Google & Yahoo Financial Earnings Expert Rundown
This was a big week for Yahoo and Google, as both announced some intense earning numbers this quarter. Google blew most analysts away with revenues coming in at a record $1.578 billion, representing a 96% increase over third quarter 2004 revenues of $806 million, and a 14% increase over second quarter 2005 revenues of $1.384 billion. The earnings amounts even shocked one of the top Googlers. “We surprised ourselves this quarter,” Google CEO Eric Schmidt said during a Thursday interview. “Business was much stronger than I expected.”
Yahoo also showed some incredible financial earnings, posting a 47 percent increase in revenues at $1.33 billion. Yahoo said net revenue for the quarter ending September, excluding traffic acquisition costs was up 42 percent at $932 Million, and that’s without an advertising network like Google’s AdSense – as the Y! Publisher Network is still in beta testing.
Instead of just passing along some more numbers and quotes from Wall Street tycoon analysts who were stunned like deer in the headlights over the numbers which “exceeded expectations” (echo), we thought it would be much better to hear the reaction by the search engine experts themselves, the search engine bloggers. Here’s a rundown from some of the Google and Yahoo earnings reviews of the Searchosphere.
Andrew Goodman of Traffick on Google : What they’ve done is realize the full extent of that earnings potential quickly, meaning, in essence, that the company’s performance will allow it to “grow into” its stock price more quickly than expected.
So for now, exceeding expectations is still within the realm of the expected, since we’re still talking about advertising revenues. Nonetheless, many continue to underestimate the company, not even factoring in future projects.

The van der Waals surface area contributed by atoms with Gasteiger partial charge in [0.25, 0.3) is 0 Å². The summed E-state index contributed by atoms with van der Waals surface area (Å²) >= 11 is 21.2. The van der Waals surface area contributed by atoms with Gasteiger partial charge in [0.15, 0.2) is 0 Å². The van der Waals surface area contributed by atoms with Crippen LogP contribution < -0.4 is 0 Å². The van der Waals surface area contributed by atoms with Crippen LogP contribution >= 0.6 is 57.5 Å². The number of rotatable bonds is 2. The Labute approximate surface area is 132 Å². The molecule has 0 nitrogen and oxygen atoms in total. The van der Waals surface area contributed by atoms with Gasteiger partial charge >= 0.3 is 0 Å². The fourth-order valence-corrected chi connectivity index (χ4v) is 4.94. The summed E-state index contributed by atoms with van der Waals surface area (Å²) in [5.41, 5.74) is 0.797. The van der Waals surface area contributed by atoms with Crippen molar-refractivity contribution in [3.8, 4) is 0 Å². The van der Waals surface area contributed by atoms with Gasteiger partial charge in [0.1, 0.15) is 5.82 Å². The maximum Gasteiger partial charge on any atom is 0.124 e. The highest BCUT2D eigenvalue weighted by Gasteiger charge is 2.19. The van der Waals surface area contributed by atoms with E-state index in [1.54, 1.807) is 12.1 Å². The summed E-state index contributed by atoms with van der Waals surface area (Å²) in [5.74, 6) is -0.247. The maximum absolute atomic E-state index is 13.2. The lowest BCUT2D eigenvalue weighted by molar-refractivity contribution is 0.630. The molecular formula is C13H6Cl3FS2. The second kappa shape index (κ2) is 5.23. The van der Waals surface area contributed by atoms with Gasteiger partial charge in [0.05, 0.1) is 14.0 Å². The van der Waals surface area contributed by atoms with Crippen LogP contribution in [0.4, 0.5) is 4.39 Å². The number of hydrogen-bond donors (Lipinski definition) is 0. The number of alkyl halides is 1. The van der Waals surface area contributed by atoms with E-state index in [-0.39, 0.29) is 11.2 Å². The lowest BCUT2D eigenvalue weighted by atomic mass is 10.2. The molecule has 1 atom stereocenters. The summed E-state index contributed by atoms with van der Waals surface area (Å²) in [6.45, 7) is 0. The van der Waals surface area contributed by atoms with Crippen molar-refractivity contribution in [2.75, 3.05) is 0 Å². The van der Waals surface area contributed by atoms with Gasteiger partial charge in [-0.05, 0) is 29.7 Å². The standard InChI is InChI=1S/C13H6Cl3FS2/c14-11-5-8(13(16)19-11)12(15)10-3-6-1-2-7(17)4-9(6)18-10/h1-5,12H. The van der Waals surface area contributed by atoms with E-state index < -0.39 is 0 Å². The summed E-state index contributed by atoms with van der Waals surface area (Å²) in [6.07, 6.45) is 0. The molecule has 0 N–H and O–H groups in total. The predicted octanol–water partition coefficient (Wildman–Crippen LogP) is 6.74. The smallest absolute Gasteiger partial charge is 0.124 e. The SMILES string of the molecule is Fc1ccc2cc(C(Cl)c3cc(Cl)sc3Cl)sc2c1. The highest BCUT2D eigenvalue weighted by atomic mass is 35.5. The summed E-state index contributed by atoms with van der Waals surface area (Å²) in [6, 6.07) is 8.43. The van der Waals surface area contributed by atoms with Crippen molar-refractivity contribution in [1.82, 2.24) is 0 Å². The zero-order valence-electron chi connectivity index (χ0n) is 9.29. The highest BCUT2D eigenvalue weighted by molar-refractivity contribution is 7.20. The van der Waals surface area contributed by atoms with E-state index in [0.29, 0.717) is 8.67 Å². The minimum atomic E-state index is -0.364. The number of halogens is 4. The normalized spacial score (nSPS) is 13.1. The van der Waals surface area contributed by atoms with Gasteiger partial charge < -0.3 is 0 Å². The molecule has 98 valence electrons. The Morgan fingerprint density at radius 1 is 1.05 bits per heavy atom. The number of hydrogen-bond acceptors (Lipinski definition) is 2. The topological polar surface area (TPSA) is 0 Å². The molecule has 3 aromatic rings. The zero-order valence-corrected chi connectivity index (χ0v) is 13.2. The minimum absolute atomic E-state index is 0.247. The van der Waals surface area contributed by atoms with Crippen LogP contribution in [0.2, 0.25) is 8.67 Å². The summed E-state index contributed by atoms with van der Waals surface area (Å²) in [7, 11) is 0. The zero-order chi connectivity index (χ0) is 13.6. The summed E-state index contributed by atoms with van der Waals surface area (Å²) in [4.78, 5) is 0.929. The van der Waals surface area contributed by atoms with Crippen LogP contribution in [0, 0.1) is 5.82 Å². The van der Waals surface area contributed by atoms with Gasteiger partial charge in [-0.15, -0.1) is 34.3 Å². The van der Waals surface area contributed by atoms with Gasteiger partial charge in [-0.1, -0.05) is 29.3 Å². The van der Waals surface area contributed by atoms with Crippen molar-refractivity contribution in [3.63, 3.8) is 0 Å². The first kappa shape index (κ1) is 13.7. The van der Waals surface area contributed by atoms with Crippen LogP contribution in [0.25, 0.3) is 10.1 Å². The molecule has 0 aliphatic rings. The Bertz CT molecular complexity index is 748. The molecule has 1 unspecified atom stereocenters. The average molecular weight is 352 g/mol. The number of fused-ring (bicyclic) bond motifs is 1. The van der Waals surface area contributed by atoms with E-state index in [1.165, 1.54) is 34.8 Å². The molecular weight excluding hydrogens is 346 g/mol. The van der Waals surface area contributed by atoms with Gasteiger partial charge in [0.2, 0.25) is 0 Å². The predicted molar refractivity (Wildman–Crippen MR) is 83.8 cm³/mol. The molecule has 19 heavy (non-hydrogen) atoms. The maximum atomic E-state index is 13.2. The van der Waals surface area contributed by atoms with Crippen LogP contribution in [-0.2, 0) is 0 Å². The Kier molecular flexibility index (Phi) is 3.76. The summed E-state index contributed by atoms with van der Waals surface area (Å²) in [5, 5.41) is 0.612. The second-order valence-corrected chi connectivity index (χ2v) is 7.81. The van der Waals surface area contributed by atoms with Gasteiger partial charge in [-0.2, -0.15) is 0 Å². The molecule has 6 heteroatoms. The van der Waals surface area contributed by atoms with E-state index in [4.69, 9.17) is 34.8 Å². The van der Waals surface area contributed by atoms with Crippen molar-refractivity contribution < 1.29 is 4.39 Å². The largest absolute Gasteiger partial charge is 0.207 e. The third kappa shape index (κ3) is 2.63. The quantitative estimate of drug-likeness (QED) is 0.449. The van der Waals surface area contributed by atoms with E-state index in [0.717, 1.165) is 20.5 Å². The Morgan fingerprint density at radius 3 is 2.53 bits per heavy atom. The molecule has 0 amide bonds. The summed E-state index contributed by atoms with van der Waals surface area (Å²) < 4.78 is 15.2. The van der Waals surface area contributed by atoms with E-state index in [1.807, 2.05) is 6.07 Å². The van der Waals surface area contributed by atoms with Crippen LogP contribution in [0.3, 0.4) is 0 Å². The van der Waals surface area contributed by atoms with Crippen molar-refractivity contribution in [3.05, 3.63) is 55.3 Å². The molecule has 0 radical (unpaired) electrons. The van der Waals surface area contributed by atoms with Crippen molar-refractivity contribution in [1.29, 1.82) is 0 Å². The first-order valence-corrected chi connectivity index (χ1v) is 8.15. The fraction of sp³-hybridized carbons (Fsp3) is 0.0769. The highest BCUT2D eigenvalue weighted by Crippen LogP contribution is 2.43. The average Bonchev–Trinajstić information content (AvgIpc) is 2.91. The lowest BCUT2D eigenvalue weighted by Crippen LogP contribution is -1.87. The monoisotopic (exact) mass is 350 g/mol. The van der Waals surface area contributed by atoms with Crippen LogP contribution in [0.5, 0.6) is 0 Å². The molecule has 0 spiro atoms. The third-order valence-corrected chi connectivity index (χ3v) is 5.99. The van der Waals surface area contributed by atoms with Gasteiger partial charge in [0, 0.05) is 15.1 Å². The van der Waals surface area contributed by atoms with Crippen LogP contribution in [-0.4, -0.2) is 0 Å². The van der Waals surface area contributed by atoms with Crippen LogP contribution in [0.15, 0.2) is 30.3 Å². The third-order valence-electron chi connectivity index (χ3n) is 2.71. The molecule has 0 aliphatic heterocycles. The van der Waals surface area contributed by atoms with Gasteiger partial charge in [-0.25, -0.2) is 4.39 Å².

Got Ads? on Yahoo Earnings and so-called Wall Street Analysts :
THESE are the salad days for internet advertising. I’ve met a good number of Wall St analysts, and I sometimes wonder how they are able to generate random quotes as easily as they do. At the end of this Investor’s Business Daily earnings coverage article, Citigroup internet analyst Mark Mahaney makes some random comments about Yahoo needing to upgrade it’s search functionality.
Even as its revenue soars, Yahoo faces hurdles, analysts say.
For one, it needs to improve its search engine to better compete with Google.
That could take time, says Mark Mahaney, an analyst at Citigroup.
“They really need to fix the search engine, and that seems like that’s a March quarter event,” he said.
One analyst says “they really need to fix the search engine”. And he’s guessing how long that will take! Of course, it’s not clear at all where he’s coming from. I used Yahoo to look up a lot of Mahahey’s past comments and can’t find anything about Yahoo being that much behind in search technology. Then I tried Google and got even less.
How would he determine that Yahoo’s search is so obviously behind? Would Yahoo tell him that – and give him the time frame. I seriously doubt it. This is why I wonder how much the Wall St. analyst guys just make this stuff up RIGHT WHEN the press calls for the quote.
Stanley Wong of BetterPPC from ThreadWatch on Google : I was curious about how Google managed to do all of this, and as a result I set forth to dig into the earnings to figure out where all this growth is coming from. In my research I started listening to part of the Google earnings call yesterday, where Eric Schmidt, CEO of Google, attributed much of the earnings blowout due to “Product Improvements”. Hold on here… What does “Product Improvements” really mean?
I would have to guess a lot of it has to do with the release, this past quarter, of their new Google AdWords quality and relevancy ranking algorithms. This new algorithm monitors the quality of your keyword/advertising copy combinations and if it doesn’t meet a certain “quality ranking” Google will disable your advertisement unless you either pay more or inprove your ad. In short, the new algorithm has made, for advertisers, the Google AdWords blackbox a lot less transparent.